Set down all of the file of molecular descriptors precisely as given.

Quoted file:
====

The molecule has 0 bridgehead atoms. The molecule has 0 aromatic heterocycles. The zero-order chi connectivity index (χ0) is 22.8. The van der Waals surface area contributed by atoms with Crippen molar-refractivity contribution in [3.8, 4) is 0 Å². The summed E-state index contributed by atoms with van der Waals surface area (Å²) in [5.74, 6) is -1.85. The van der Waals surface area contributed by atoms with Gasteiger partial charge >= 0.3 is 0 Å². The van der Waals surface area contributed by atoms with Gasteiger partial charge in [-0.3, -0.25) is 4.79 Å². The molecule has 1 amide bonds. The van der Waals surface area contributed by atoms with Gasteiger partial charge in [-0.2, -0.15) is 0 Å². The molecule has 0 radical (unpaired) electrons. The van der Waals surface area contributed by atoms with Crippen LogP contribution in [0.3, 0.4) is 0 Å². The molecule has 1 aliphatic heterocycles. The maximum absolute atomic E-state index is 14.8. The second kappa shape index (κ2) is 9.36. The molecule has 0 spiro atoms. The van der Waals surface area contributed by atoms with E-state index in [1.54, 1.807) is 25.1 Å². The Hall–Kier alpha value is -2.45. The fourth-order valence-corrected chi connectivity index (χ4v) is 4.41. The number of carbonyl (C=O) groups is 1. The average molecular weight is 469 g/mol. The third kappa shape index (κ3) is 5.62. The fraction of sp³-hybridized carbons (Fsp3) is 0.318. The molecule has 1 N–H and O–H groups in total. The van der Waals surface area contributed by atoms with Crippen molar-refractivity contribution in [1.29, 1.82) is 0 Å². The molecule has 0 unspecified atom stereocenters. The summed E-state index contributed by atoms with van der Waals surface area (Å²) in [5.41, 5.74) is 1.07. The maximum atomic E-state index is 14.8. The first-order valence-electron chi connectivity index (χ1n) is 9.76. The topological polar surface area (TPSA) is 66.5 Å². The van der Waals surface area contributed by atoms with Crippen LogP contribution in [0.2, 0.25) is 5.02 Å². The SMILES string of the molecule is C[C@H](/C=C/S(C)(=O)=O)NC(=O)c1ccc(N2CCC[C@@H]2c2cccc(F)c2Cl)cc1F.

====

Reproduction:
The molecule has 0 bridgehead atoms. The molecule has 0 aromatic heterocycles. The zero-order chi connectivity index (χ0) is 22.8. The van der Waals surface area contributed by atoms with Crippen molar-refractivity contribution in [3.8, 4) is 0 Å². The summed E-state index contributed by atoms with van der Waals surface area (Å²) in [5.74, 6) is -1.85. The van der Waals surface area contributed by atoms with Gasteiger partial charge >= 0.3 is 0 Å². The van der Waals surface area contributed by atoms with Gasteiger partial charge in [-0.3, -0.25) is 4.79 Å². The molecule has 1 amide bonds. The van der Waals surface area contributed by atoms with Gasteiger partial charge in [-0.2, -0.15) is 0 Å². The molecule has 0 radical (unpaired) electrons. The van der Waals surface area contributed by atoms with Crippen LogP contribution in [0.3, 0.4) is 0 Å². The molecule has 1 aliphatic heterocycles. The maximum absolute atomic E-state index is 14.8. The second kappa shape index (κ2) is 9.36. The molecule has 0 spiro atoms. The van der Waals surface area contributed by atoms with E-state index in [1.54, 1.807) is 25.1 Å². The Hall–Kier alpha value is -2.45. The fourth-order valence-corrected chi connectivity index (χ4v) is 4.41. The number of carbonyl (C=O) groups is 1. The average molecular weight is 469 g/mol. The third kappa shape index (κ3) is 5.62. The fraction of sp³-hybridized carbons (Fsp3) is 0.318. The molecule has 1 N–H and O–H groups in total. The van der Waals surface area contributed by atoms with Crippen molar-refractivity contribution in [1.29, 1.82) is 0 Å². The molecule has 0 unspecified atom stereocenters. The summed E-state index contributed by atoms with van der Waals surface area (Å²) in [5.41, 5.74) is 1.07. The maximum atomic E-state index is 14.8. The first-order valence-electron chi connectivity index (χ1n) is 9.76. The topological polar surface area (TPSA) is 66.5 Å². The van der Waals surface area contributed by atoms with Crippen LogP contribution in [0.2, 0.25) is 5.02 Å². The SMILES string of the molecule is C[C@H](/C=C/S(C)(=O)=O)NC(=O)c1ccc(N2CCC[C@@H]2c2cccc(F)c2Cl)cc1F.